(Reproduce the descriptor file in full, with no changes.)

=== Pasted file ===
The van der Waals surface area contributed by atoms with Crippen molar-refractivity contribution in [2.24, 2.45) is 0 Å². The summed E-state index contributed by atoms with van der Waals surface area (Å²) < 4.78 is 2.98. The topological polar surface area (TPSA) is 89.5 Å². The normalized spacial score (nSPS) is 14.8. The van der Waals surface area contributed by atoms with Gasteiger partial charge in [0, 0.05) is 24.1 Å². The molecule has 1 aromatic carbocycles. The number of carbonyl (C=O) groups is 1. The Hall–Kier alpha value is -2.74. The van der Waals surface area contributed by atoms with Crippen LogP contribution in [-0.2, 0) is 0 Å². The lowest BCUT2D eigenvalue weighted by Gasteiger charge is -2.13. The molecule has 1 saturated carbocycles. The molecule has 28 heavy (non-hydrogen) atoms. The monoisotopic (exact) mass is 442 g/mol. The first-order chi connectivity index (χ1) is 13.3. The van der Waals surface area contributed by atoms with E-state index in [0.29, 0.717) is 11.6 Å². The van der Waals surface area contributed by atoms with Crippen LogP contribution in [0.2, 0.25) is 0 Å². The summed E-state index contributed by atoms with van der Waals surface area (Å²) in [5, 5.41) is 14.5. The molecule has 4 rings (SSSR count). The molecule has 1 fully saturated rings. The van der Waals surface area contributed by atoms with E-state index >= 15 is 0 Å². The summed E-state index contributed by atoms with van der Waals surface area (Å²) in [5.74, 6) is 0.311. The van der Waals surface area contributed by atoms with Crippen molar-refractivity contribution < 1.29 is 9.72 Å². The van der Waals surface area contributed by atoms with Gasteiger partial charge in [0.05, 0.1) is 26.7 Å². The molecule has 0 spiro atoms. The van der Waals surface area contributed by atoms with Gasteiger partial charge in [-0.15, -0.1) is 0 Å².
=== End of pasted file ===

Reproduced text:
The van der Waals surface area contributed by atoms with Crippen molar-refractivity contribution in [2.24, 2.45) is 0 Å². The summed E-state index contributed by atoms with van der Waals surface area (Å²) < 4.78 is 2.98. The topological polar surface area (TPSA) is 89.5 Å². The normalized spacial score (nSPS) is 14.8. The van der Waals surface area contributed by atoms with Gasteiger partial charge in [0, 0.05) is 24.1 Å². The molecule has 1 aromatic carbocycles. The number of carbonyl (C=O) groups is 1. The Hall–Kier alpha value is -2.74. The van der Waals surface area contributed by atoms with Crippen LogP contribution in [-0.2, 0) is 0 Å². The lowest BCUT2D eigenvalue weighted by Gasteiger charge is -2.13. The molecule has 1 saturated carbocycles. The molecule has 28 heavy (non-hydrogen) atoms. The monoisotopic (exact) mass is 442 g/mol. The first-order chi connectivity index (χ1) is 13.3. The van der Waals surface area contributed by atoms with E-state index in [0.29, 0.717) is 11.6 Å². The van der Waals surface area contributed by atoms with Crippen LogP contribution in [0.2, 0.25) is 0 Å². The summed E-state index contributed by atoms with van der Waals surface area (Å²) in [5, 5.41) is 14.5. The molecule has 4 rings (SSSR count). The molecule has 1 fully saturated rings. The van der Waals surface area contributed by atoms with E-state index >= 15 is 0 Å². The summed E-state index contributed by atoms with van der Waals surface area (Å²) in [5.74, 6) is 0.311. The van der Waals surface area contributed by atoms with Crippen molar-refractivity contribution < 1.29 is 9.72 Å². The van der Waals surface area contributed by atoms with Gasteiger partial charge in [0.05, 0.1) is 26.7 Å². The molecule has 0 spiro atoms. The van der Waals surface area contributed by atoms with Gasteiger partial charge in [-0.15, -0.1) is 0 Å².